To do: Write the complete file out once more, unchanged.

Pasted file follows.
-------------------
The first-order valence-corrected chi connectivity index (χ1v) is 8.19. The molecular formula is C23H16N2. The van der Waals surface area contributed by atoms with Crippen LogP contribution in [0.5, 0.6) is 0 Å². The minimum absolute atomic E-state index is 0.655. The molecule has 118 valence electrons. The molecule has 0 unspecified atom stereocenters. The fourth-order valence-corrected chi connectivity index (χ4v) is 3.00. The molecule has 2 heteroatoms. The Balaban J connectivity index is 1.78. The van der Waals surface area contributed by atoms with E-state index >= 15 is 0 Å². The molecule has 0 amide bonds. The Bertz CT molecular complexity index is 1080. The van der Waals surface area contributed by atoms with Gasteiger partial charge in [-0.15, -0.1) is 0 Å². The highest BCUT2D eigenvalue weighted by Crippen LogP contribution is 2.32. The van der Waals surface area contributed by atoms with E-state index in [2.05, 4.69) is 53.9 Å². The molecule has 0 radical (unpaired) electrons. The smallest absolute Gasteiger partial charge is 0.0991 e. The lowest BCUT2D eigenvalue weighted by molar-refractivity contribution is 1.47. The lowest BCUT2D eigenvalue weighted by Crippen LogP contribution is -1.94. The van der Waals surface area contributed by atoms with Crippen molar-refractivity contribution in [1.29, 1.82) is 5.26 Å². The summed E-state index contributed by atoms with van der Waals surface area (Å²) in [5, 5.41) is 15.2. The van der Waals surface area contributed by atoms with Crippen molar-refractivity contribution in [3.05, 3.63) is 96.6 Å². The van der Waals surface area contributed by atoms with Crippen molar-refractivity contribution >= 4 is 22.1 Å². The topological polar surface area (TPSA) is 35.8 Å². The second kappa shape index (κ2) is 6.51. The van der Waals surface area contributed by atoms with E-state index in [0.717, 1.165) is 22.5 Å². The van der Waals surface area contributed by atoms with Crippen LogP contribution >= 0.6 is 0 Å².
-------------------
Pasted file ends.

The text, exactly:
The first-order valence-corrected chi connectivity index (χ1v) is 8.19. The molecular formula is C23H16N2. The van der Waals surface area contributed by atoms with Crippen LogP contribution in [0.5, 0.6) is 0 Å². The minimum absolute atomic E-state index is 0.655. The molecule has 118 valence electrons. The molecule has 0 unspecified atom stereocenters. The fourth-order valence-corrected chi connectivity index (χ4v) is 3.00. The molecule has 2 heteroatoms. The Balaban J connectivity index is 1.78. The van der Waals surface area contributed by atoms with E-state index >= 15 is 0 Å². The molecule has 0 amide bonds. The Bertz CT molecular complexity index is 1080. The van der Waals surface area contributed by atoms with Gasteiger partial charge in [-0.15, -0.1) is 0 Å². The highest BCUT2D eigenvalue weighted by Crippen LogP contribution is 2.32. The van der Waals surface area contributed by atoms with E-state index in [2.05, 4.69) is 53.9 Å². The molecule has 0 radical (unpaired) electrons. The smallest absolute Gasteiger partial charge is 0.0991 e. The lowest BCUT2D eigenvalue weighted by molar-refractivity contribution is 1.47. The lowest BCUT2D eigenvalue weighted by Crippen LogP contribution is -1.94. The van der Waals surface area contributed by atoms with Crippen molar-refractivity contribution in [1.29, 1.82) is 5.26 Å². The summed E-state index contributed by atoms with van der Waals surface area (Å²) in [5, 5.41) is 15.2. The van der Waals surface area contributed by atoms with Crippen molar-refractivity contribution in [3.05, 3.63) is 96.6 Å². The van der Waals surface area contributed by atoms with Crippen molar-refractivity contribution >= 4 is 22.1 Å². The topological polar surface area (TPSA) is 35.8 Å². The second kappa shape index (κ2) is 6.51. The van der Waals surface area contributed by atoms with E-state index in [0.717, 1.165) is 22.5 Å². The van der Waals surface area contributed by atoms with Crippen LogP contribution >= 0.6 is 0 Å².